The government programme for local government finances contains a special section looking into the adequacy of funding in various municipalities. The analysis tool (Programme for Local Government Finances) has been developed over the last few years and is currently orientated towards various municipal size categories (by population) and the financial burden is expressed in terms of the need to raise local income taxes. The Ministry of the Environment and the Ministry of Transport and Communications are now involved in the preparation of this programme, in cooperation with the Ministry of Social and Health Care and the Ministry of Education and Culture, in order to provide a better guarantee that any legislation they prepare will take due account of local government and local financing. As the programme stands, there are obvious challenges concerning the balance between finances and duties. The programme highlights the groups of municipalities that must be especially careful over the next few years.
In the revised Local Government Act, financial issues are mainly dealt with in Part VI, from Sections 110 to 125. The emphasis in this part of the Act is on tighter control of local finance. Local councils are expected to assume a key role in managing municipalities and to exert greater control over the whole local authority as a corporate entity, including monitoring of municipal companies. The new legislation underlines the role of financial planning in striking a better economic balance, controlling debt and assessing the risks run by the municipality.
For municipalities facing particular economic challenges there has been a so-called assessment procedure that entered into force in 2007 (see Section 118 from the LGA). This procedure has focused on operational matters and helped municipalities to balance their finances through concrete measures and good co-operation with the State. In this way, Finland has also followed Recommendation 311 (2011) when dealing with this problem. According to the Finnish Ministry of Finance during the consultation process, a municipality must begin the procedure with regard to indicators related to indebtedness, the municipal income rate, the balance of budget and accumulated deficit. Section 118 of the LGA provides that the procedure can be started in case of excessive municipal budget deficit for more than four years or in the event that two successive annual financial statements of a municipality show some indicators as a deficit per resident of a certain amount, a relatively high local rate for the income tax or an accumulated deficit of local authority corporations. All indicators are defined by the law, and the Finnish authorities stressed that the new legislation of 2015 introduced some minor simplifications in the indicators as well as taking account of indicators covering the whole local authority corporation. Another major change is that joint municipal authorities will be included in the procedure in addition to single municipalities (see Section 119). Joint municipal authorities are assessed by one designated auditor and his/her report is sent to all the municipalities in the joint body rather than to a special working group consisting of ministry and municipality members as is the case when a single municipality is being assessed.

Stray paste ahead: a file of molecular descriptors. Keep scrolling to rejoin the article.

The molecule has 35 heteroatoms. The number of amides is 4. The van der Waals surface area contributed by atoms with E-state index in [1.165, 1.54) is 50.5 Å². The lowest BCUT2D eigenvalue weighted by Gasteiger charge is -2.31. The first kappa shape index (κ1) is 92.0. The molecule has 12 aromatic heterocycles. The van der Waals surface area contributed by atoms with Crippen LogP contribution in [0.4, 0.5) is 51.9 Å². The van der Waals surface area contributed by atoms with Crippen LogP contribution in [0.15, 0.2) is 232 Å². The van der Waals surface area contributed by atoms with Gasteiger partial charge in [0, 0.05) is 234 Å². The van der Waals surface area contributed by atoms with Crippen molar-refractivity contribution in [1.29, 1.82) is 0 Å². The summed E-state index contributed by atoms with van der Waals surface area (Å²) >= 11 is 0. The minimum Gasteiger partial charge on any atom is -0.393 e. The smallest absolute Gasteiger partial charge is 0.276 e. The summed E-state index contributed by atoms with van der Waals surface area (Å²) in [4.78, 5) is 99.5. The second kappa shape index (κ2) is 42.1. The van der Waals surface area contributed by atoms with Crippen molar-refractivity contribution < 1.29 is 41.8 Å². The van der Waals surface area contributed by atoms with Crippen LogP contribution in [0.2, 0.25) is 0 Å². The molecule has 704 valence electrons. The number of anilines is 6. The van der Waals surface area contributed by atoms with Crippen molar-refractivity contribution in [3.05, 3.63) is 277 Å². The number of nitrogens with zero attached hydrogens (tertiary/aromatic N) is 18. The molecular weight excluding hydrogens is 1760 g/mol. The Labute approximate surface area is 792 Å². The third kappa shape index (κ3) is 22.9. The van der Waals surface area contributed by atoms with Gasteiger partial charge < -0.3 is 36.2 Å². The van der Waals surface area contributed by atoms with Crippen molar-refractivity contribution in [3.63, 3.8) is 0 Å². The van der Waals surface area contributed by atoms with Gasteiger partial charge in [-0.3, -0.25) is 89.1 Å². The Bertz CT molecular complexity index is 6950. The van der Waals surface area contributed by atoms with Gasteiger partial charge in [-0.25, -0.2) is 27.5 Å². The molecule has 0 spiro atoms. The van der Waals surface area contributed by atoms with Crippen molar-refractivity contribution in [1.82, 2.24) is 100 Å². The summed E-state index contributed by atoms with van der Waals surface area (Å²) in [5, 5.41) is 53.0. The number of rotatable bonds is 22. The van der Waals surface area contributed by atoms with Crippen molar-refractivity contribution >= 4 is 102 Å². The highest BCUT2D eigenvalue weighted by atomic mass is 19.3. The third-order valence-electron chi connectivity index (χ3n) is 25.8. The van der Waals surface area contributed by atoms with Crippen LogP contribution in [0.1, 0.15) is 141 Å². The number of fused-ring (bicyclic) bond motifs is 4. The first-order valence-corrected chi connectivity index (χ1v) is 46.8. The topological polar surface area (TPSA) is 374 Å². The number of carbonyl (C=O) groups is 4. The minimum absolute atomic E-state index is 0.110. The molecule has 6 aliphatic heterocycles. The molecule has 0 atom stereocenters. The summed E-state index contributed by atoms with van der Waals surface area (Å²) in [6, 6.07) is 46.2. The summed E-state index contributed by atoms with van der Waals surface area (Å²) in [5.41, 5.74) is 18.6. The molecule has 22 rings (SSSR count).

The updated state grant system has been in use since the beginning of 2015. The new system has made financing more open and transparent by reducing the number of factors entering into the calculation and refining cost factors to better reflect actual changes in costs in municipalities. The new system brought in some changes in state grants in the remotest areas, helping them to fill some gaps in financing and thus better guaranteeing basic services for citizens.
Through the new Local Government Act, the new programme for local government finances was introduced (Section 12). The aim of the programme is to evaluate the current situation of local government finances and to calculate possible changes over the next few years. The programme is part of a Public Sector Finances programme (based on and introduced under EU legislation) and it is intended to provide a picture of local government finances as a whole and an indication of the level of development in different-sized municipalities. The programme is not aimed at a specific municipality, but it provides a general economic framework for them to assess their current situation and how their finances may evolve in the future. The programme is linked to the state budget and restricted by an expenditure limit set by the government. This is a fixed framework for the term of government, whose goal is to strike a better balance between services and finances (in local authorities). The government has set key goals to reduce the burden of municipalities’ duties while at the same time achieving cost savings in social and health care services.